6. Hi, I was referred to you by my boss, a Dept Chair. who is a total vegan etc. Have had GI problems for years, including a GI bleed in the 80″s. I understand your reasoning for limiting the PPI’s but especially among the elderly on blood thinners,etc, there is a problem with bleeds.. My main question concerns abnormal “giant” cells in the small intestine, with a hx of IBS, GI bleed,diabetes, et al. The area referenced has caused discomfort for two months now. That is with and without PPI, tagamet, pain med, etc. Thyroid is low normal, on metformin. Have asked for B12, internist sees no need. I understand there is now a correlation of brain to bowel, and would a hx of inc. fluids, cord compression, and s/p surg for same contribute to this ongoing bowel irritation?? I realize there is alot in here but it is the correlation of brain, bowel I am most interested in. Thanks for any insight. PElden

  7. I am a 60 year old female that has suffered with restless legs syndrome and upper airways resistance syndrome for decades. Even though I have never told them that I have heartburn, doctors insist that I have GERD. Recently, I gave in and stated taking Protonix. I have unintentional weight loss (due to early satiety) at a rate of one pound a week and have lost over 10% of my body weight. Since starting taking proton inhibitor I feel as if my body isn’t receiving any nutrition. (I have been checked for cancer). Thanks for the article on proton inhibitors because I now have a reason to review the effects of this prescription with my doctors.

  8. Chris, I am beside myself and don’t know what to do.  My 89 year old uncle is ailing and I believe it is due to Prilosec.  He was complaining of occasional heartburn several months ago so his doctor put him on Prilosec 40mg. in a.m. and Pepcid in p.m.  Over the last few weeks he has been having severe stomach pains, ie. burning to the point that he has gone to the ER.  What do they do…endoscopy…which showed nothing.  Hence, more prilosec, carafate, and dilaudid. He has lost weight over the this time because he can barely eat without being in pain.  He drinks a lot of milk (whole milk) thinking that it miight help, but, of course, it doesn’t and his arthritis, whether rheumatoid or osteo seems to be much worse. He lies down most of the time because he is so weak and his joints hurt so bad when he’s up.  Prior to all of this, he could outwalk me at the grocery store. I have always been skeptical of long term antacids. I’m also aware that as we age, we tend to produce less stomach acid anyway. So now that acid production in my uncle is virtually stopped, it’s no wonder he’s getting very sick.  But how do I convince him (you know, old people believe everything their doctor’s say without question and I question everything)and his doctor that he’s killing him albeit unintentionally? I’m having a real hard time just standing by watching this happen to an otherwise relatively healthy man.  HELP, PLEASE!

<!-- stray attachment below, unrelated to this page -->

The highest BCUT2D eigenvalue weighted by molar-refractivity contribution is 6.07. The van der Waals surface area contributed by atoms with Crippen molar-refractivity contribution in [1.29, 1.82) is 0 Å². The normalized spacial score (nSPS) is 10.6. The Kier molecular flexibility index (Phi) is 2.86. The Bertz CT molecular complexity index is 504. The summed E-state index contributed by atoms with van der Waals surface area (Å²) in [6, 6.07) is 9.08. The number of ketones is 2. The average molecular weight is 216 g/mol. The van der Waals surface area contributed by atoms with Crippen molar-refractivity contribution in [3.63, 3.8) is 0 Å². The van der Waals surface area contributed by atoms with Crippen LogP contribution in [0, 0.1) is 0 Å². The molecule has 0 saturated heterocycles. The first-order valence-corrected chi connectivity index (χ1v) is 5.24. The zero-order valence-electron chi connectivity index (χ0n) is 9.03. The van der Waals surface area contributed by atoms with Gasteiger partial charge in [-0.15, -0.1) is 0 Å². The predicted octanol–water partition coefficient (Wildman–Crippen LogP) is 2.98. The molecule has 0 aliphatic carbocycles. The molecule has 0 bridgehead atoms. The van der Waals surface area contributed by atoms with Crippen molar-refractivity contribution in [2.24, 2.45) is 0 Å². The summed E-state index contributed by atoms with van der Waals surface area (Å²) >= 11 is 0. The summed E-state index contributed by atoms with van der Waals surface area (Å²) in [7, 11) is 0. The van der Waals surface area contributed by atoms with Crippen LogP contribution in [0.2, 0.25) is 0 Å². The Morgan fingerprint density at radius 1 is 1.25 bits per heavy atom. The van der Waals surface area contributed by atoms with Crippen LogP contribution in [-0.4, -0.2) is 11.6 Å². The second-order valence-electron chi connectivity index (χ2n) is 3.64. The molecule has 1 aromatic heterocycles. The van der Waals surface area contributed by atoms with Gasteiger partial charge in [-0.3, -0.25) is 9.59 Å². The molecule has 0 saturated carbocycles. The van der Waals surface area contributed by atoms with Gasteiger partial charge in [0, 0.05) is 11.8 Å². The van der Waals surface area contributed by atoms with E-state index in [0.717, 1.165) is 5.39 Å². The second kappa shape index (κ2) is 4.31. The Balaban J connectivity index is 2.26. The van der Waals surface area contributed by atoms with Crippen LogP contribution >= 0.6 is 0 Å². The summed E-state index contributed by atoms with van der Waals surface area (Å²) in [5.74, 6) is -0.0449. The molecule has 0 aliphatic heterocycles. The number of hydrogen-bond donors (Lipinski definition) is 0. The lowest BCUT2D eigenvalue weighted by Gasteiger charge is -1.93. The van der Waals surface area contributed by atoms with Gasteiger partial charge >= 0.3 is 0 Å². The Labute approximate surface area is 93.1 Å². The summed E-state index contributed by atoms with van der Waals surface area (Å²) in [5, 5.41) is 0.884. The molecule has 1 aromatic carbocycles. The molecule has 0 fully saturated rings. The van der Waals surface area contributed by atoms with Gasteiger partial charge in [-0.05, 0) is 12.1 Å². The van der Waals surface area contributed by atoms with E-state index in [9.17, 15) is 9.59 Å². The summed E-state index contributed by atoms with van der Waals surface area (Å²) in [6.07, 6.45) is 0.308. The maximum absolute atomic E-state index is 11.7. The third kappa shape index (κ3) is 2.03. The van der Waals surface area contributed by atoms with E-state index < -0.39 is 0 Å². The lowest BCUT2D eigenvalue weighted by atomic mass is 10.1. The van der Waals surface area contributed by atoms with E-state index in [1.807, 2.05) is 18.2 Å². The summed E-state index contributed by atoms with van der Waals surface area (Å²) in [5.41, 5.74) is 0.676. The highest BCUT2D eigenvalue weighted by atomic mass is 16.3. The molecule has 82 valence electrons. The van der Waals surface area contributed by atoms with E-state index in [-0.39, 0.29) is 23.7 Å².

• Donna: I empathize with your plight, but unfortunately I don’t have an easy answer. The best we can do is educate and inform, but from there people have to make their own choices. You could try getting him a copy of Dr. Wright’s book called Why Stomach Acid is Good For You. He’s an M.D., so perhaps your uncle would take it more seriously.

  9. Chris:

    I did not make my point clearly, sorry.

    What I am saying is that yoga and the other techniques mentioned can help with this problem in the way that resting, elevating, and using ice on a sprained toe can help with that problem.

    Yoga may not be the bottom line on GERD, but it can help alleviate an instance of the problem and the awareness can make people better understand what is triggering the problem.

    Also, thanks for this series and your blog in general. They are very good.

  10. I may have missed it, but I did not see something else worth mentioning about GERD.
     
    In some (many) people, the valve between the esophagus and stomach does not close properly or quickly enough. This causes stomach acids to enter the esophagus and cause the burning discomfort.
     
    This problem can be dealt with by some yogic practices, by paying attention to that area, and also by not going to be or lying down with food in the stomach.
     
    If you get a bad case of GERD in the middle of the night, often it is due to food in the stomach not being able to drain out. Just sit up for a while and it will leave the stomach and the GERD incident will be over.

    • Tom,

      The entire series is about why the LES malfunctions: because of excess carbohydrates and low stomach acid.

      • Hi Chris,
        My wife has this problem for over 20 years.
        Can you give a reference to how to cure LES malfunctions?
        Thanks very much
        Marcus